I wanted to push this pumpkin stew to the front of the blog this month because it’s a really great recipe (one of my favorites) and perfect for a Halloween dinner.
Hominy, tomatillo, and chili pepper form the foundation for this flavorful, southwest stew, making for a nutritious, filling dinner (that’s also fun to eat).
Pumpkins are one of my absolute favorite ingredients to work with because of their creamy texture and pleasant squash flavor; they’re super high in vitamin A and C!
Plus, is there anything better than an edible bowl?
As an Arizona native, I love working with Southwest flavors; there’s savory, sour, and spicy here in this stew. I especially love adding a lot of cheddar since there’s no meat in this stew, and it gives it a lot of umami flavor.
In terms of sweet pumpkin recipes, there’s this really delicious pumpkin pie with gluten free crust, but I think everybody should have the opportunity to enjoy fresh pumpkin in a savory way.
Plus, it’s even fun sitting around carving out the lids for this recipe…something that the kids can do with a pumpkin carving kit.
What are the best pumpkins for cooking?
Cooking with pumpkin makes for an exciting presentation and tasty feast. Use any winter pumpkin, such as:
- red kuri (my number 1 choice and pictured here)
- sugar pie
- cheese pumpkin
- kabocha squash
Make Ahead Tip: You can even remove the seeds in advance and store in the fridge until you are ready to bake the dish.
How to Make Southwest Stew in a Roasted Pumpkin – Step by Step
Like most great stews, this one starts with sweating some onion with garlic, bell pepper, and olive oil until softened (photo 1). After the moisture is released, it’s time to toast the spices to extract flavor (photo 2).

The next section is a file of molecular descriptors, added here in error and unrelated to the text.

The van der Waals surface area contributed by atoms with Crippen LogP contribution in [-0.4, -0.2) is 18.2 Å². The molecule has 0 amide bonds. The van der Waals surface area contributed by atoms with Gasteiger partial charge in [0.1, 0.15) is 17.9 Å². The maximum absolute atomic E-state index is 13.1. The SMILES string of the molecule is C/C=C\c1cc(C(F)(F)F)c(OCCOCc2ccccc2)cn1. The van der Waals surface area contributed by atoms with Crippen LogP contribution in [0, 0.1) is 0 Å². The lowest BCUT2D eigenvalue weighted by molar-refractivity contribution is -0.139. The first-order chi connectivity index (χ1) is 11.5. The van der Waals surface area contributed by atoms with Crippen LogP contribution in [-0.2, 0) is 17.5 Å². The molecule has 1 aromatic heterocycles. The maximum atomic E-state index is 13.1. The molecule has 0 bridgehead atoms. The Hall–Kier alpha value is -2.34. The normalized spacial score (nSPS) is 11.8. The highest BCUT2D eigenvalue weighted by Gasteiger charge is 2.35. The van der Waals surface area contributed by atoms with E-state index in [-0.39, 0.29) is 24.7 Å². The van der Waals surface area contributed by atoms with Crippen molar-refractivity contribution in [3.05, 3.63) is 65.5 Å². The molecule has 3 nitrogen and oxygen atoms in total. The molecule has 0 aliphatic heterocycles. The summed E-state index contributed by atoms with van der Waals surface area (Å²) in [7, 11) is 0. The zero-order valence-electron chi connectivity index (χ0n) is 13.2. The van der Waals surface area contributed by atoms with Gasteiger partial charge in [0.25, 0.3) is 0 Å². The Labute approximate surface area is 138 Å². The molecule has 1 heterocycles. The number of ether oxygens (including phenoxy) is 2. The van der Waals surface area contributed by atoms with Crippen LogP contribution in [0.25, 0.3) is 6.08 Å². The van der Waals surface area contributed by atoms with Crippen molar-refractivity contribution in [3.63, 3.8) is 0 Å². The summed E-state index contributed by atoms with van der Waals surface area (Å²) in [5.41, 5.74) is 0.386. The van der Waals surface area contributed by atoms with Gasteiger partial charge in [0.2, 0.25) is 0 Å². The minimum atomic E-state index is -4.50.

After you begin to smell the aroma of spices in the air, you can add the moist tomatillos, hominy, and water. Bring everything to a simmer, then cover and cook to form the southwest stew (photos 3 & 4).
Assemble the pumpkin stew with an extra layer of cheddar cheese and place under the broiler until golden. Serve whole or cut in half and top with a spoonful of refreshing poblano salsa then serve!
When cooking for myself and my husband, I like to serve an entire pumpkin for dinner and then store the leftovers for a light lunch. If serving to dinner guests, I like to cut the pumpkins in half, since nobody can eat an entire pumpkin in one sitting.
I once made this dish as a casserole for Thanksgiving, and it was a huge hit.
Top Tips Baking Soup inside of a Pumpkin
- Prep the pumpkins in advance by making the recipe and storing in the fridge. Reheat when ready to eat.
- Prepare the poblano-avocado-cucumber salsa up to 3 hours in advance and store in the fridge to accompany the pumpkin stew.
- To make the lid, use a pairing knife or pumpkin carving knife to cut around the stem; go around a second time to loosen the lid and pry it away with a spoon.
- Scrape away the seeds and flesh with a spoon.
- Rub the inside of the pumpkin with olive oil and a sprinkle of salt. Pumpkin always tastes better with salt.
- You do not need to serve the stew inside of the pumpkin. You could layer the stew in a casserole dish and top with cubed pumpkin rubbed with olive oil instead.
More Delicious Fall Recipes You Might Like
- Maple and Peanut Butter Baked Apples with Silky Cashew Cream – an easy, healthy dessert
- Chicken Squash Stew with Cranberries
- Immunity-Boosting Turmeric Vegetable Soup – this would also be an amazing recipe to roast inside of a pumpkin!
- Healthy and Moist Zucchini-Carrot-Parsnip Bread
*If you’ve tried this southwest stewed pumpkin or any other recipe on the blog, please let me know how you got on in the comments below. I love hearing from you!Print
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